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The age of stupid

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The_age_of_stupid240909World leaders were in New York, during these days,  for the 64th General Assembly of the United Nations. They should find a solution to the problems that are tormentig the planet. Today, after a UN Security Council devoted to the nuclear non-proliferation, it will be the turn of the G20 (until tomorrow). While the leaders are discussing, finding a few solutions, a movie tries to open people eyes on the consequences of climate change.


The Age of Stupid, a documentary by Franny Armstrong played by Academy Awards nominated Pete Postlethwaite, is proposed as a "manifesto" on climate change. The movie has used the UN climate meeting in New York, on September 21st and 22nd, to organize a "Global Premiere" at a cinema tent, solar-powered and connected with 442 theaters in the United States and more than 200 in over 45 countries around the world, in front of Kofi Annan, too. The event has become the most viewed 'premiere' in cinema history and thanks to satellite technology has saved carbon dioxide emissions on film production and distribution. This preview cost only one hundredth of the greenhouse gases that would be produced by normal worldwide promotion of a movie.
The film wants to send a clear message to the world, now that the Copenhagen conference (in December) is approaching. It will ratify the new treaty on climate change that will update the Kyoto Protocol, never ratified by the United States.

The main character of the movie, Pete Postelethwithe, is an elderly gentleman in the devastated world of 2055 who is looking at some photos of 2008 and asks "Why we didn't halt climate change when we had the chance?" This question wants to persuade who is watching the movie to do something to save the planet.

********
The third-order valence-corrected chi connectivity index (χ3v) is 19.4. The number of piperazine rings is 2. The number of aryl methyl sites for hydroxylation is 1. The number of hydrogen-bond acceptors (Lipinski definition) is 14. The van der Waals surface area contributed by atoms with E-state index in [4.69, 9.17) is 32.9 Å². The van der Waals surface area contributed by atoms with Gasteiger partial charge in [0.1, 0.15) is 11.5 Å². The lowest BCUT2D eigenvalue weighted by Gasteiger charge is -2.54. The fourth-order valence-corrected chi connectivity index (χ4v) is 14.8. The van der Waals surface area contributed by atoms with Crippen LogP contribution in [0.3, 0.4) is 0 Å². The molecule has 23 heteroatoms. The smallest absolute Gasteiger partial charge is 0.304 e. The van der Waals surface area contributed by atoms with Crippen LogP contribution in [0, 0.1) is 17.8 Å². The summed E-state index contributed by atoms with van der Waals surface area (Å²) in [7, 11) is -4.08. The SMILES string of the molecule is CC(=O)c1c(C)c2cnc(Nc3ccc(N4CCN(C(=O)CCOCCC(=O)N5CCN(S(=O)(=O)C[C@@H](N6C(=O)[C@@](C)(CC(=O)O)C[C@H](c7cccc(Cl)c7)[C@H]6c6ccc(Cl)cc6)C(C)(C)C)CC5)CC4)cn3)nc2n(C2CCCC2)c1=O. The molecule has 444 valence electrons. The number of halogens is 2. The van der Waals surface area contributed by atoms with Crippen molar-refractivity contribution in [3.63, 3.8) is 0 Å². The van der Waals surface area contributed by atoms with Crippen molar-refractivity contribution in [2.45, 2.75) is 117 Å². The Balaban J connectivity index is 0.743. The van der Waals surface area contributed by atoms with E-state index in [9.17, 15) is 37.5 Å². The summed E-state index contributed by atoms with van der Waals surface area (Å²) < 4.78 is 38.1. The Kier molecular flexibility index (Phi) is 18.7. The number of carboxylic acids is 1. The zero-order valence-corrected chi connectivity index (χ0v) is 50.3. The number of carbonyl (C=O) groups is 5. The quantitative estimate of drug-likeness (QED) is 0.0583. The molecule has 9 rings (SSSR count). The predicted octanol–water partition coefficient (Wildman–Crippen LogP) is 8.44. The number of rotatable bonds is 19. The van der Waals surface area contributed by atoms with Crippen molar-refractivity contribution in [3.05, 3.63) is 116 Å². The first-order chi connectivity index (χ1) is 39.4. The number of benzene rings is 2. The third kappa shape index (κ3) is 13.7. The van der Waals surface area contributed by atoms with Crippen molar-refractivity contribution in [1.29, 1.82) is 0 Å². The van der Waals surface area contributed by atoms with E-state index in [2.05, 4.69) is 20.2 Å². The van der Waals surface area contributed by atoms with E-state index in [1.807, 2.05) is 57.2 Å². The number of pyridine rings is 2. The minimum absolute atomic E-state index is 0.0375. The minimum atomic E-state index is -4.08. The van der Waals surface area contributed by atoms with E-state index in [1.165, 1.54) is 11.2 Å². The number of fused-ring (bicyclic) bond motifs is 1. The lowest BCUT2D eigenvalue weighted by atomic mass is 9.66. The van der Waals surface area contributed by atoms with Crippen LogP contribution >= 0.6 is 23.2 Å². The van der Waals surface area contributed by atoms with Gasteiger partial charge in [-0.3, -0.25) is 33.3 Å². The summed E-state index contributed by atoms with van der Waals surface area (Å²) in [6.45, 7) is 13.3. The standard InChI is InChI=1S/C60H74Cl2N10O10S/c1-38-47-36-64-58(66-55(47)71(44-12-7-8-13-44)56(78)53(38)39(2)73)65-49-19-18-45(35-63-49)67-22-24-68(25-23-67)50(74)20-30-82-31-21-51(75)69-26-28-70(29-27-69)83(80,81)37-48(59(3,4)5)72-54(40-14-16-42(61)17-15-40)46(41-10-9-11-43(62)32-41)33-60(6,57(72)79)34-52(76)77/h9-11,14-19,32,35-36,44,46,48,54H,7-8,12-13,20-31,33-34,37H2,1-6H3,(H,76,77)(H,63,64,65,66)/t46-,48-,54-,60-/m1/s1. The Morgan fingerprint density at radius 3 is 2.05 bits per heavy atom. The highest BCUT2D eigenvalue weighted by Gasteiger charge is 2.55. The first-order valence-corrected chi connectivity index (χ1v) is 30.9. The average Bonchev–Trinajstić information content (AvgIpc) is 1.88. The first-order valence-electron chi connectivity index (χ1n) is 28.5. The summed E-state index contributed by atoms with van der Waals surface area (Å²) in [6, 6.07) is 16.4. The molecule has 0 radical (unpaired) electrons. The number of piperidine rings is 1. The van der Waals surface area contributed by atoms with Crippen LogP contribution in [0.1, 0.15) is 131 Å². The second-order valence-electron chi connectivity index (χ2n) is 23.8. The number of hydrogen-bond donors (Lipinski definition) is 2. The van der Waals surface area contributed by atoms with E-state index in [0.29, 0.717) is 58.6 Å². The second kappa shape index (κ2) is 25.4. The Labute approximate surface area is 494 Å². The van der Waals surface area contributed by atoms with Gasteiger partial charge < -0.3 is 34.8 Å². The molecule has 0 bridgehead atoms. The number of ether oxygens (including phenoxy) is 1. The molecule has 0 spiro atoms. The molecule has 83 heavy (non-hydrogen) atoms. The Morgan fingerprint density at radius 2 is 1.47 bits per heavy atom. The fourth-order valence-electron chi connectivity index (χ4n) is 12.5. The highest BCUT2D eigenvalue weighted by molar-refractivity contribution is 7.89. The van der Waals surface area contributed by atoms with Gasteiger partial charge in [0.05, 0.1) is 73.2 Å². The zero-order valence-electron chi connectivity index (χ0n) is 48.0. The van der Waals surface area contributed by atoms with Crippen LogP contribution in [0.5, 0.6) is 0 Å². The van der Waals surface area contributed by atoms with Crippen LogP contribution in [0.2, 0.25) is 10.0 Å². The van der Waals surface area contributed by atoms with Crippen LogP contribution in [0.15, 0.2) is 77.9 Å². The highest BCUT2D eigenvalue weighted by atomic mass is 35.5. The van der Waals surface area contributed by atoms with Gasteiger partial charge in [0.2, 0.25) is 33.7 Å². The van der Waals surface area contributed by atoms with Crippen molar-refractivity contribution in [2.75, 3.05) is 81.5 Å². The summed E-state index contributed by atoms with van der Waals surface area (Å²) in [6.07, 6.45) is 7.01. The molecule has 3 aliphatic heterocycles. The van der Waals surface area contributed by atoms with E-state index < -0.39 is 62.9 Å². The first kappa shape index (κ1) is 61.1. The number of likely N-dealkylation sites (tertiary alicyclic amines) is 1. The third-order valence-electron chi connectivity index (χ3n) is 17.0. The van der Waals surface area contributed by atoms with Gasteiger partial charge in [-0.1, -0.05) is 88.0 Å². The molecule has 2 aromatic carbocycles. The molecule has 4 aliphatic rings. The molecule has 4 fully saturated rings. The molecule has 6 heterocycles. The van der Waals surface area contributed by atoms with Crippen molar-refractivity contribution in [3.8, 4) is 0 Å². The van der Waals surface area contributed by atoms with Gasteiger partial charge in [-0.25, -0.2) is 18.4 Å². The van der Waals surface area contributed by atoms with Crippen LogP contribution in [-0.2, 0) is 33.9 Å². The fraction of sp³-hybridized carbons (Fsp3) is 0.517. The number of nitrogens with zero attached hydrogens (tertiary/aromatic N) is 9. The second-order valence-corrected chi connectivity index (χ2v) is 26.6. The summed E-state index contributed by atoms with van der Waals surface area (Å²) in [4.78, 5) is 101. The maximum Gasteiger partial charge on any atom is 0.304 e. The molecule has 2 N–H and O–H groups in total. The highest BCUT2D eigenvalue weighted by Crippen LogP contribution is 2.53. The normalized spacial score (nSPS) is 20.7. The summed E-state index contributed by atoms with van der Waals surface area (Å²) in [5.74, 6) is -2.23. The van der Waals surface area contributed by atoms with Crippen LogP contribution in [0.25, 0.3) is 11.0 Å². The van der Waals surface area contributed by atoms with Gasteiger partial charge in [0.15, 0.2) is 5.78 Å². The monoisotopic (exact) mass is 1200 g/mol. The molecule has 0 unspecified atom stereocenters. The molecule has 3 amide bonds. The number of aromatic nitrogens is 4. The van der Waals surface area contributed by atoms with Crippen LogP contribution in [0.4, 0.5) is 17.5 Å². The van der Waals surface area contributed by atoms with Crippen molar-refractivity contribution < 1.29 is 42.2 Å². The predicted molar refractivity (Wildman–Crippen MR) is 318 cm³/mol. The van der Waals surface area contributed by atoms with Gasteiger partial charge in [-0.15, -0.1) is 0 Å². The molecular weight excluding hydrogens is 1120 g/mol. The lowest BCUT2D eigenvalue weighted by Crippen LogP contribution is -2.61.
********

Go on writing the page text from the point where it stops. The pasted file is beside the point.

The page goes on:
The prospect of the world, in 45 years, is frightening. Las Vegas is incorporated in the desert, London is burning, the polar ice is melting. Life is concentrated in a fictional skyscraper stuck in the Arctic, where the protagonist shows his archive that explains a climate catastrophe planned for a long time but never stopped.
The film, supported by Greenpeace and WWF, is a collective production because the movie's budget, around 450,000 dollars, was funded by 223 individuals and groups concerned about climate change.

The film begins with the only survivor of the environmental disaster that has devastated the Earth who is asking appalled: "We could save us and we didn't, what mental state were we in?" The movie message is simple: because of our way of life and our consumption, climate change and its tragic consequences are not at all surprising. What is the solution? We should immediately change our habits.
The stories told in the film shows our insane state of mind through five stories, all with a common thread: the consumption and the desire to grow and enrich themselves. Only the survivor of the tragedy make us thinking: "We have broken the covenant with our children to whom we have promised to leave the world better than how we found it." But those kids were too anxious to try to survive this disaster to be angry. So no one took care of the world.
The only remedy to this scary scenario is the care of the world that is around us. Maybe it is not too late.


Marianna Lepore

Last Updated on Thursday, 24 September 2009 13:58  
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